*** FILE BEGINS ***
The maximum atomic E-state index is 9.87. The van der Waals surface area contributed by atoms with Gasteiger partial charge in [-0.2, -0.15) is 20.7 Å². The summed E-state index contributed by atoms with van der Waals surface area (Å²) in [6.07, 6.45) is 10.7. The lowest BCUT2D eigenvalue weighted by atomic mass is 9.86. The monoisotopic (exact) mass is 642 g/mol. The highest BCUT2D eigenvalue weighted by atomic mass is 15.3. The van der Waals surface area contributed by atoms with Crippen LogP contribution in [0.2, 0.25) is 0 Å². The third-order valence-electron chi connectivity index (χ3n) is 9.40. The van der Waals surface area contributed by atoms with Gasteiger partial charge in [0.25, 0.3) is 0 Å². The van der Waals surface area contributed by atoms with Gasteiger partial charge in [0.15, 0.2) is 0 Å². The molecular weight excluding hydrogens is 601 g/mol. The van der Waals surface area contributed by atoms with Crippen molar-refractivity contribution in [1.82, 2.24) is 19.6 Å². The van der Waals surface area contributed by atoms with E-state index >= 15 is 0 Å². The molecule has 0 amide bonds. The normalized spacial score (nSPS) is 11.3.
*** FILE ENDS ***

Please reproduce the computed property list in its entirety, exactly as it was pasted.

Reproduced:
The maximum atomic E-state index is 9.87. The van der Waals surface area contributed by atoms with Gasteiger partial charge in [-0.2, -0.15) is 20.7 Å². The summed E-state index contributed by atoms with van der Waals surface area (Å²) in [6.07, 6.45) is 10.7. The lowest BCUT2D eigenvalue weighted by atomic mass is 9.86. The monoisotopic (exact) mass is 642 g/mol. The highest BCUT2D eigenvalue weighted by atomic mass is 15.3. The van der Waals surface area contributed by atoms with Crippen LogP contribution in [0.2, 0.25) is 0 Å². The third-order valence-electron chi connectivity index (χ3n) is 9.40. The van der Waals surface area contributed by atoms with Gasteiger partial charge in [0.25, 0.3) is 0 Å². The van der Waals surface area contributed by atoms with Gasteiger partial charge in [0.15, 0.2) is 0 Å². The molecular weight excluding hydrogens is 601 g/mol. The van der Waals surface area contributed by atoms with Crippen molar-refractivity contribution in [1.82, 2.24) is 19.6 Å². The van der Waals surface area contributed by atoms with E-state index >= 15 is 0 Å². The molecule has 0 amide bonds. The normalized spacial score (nSPS) is 11.3.